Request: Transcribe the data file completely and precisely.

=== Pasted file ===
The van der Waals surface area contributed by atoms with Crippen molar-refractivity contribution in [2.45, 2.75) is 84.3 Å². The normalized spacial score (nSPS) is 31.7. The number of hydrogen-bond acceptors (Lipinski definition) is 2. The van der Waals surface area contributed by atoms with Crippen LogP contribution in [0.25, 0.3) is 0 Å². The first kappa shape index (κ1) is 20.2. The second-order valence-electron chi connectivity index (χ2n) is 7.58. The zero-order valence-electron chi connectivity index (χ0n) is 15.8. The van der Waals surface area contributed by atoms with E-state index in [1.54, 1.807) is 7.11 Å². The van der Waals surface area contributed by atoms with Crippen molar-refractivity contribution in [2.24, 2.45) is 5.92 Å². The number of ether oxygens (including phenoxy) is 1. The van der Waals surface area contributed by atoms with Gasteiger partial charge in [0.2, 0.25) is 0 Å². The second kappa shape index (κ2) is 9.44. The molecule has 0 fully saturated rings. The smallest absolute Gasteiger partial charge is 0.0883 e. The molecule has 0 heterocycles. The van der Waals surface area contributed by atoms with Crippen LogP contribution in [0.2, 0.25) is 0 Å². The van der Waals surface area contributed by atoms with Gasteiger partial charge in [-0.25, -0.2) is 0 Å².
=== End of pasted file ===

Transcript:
The van der Waals surface area contributed by atoms with Crippen molar-refractivity contribution in [2.45, 2.75) is 84.3 Å². The normalized spacial score (nSPS) is 31.7. The number of hydrogen-bond acceptors (Lipinski definition) is 2. The van der Waals surface area contributed by atoms with Crippen LogP contribution in [0.25, 0.3) is 0 Å². The first kappa shape index (κ1) is 20.2. The second-order valence-electron chi connectivity index (χ2n) is 7.58. The zero-order valence-electron chi connectivity index (χ0n) is 15.8. The van der Waals surface area contributed by atoms with E-state index in [1.54, 1.807) is 7.11 Å². The van der Waals surface area contributed by atoms with Crippen molar-refractivity contribution in [2.24, 2.45) is 5.92 Å². The number of ether oxygens (including phenoxy) is 1. The van der Waals surface area contributed by atoms with Gasteiger partial charge in [0.2, 0.25) is 0 Å². The second kappa shape index (κ2) is 9.44. The molecule has 0 fully saturated rings. The smallest absolute Gasteiger partial charge is 0.0883 e. The molecule has 0 heterocycles. The van der Waals surface area contributed by atoms with Crippen LogP contribution in [0.2, 0.25) is 0 Å². The van der Waals surface area contributed by atoms with Gasteiger partial charge in [-0.25, -0.2) is 0 Å².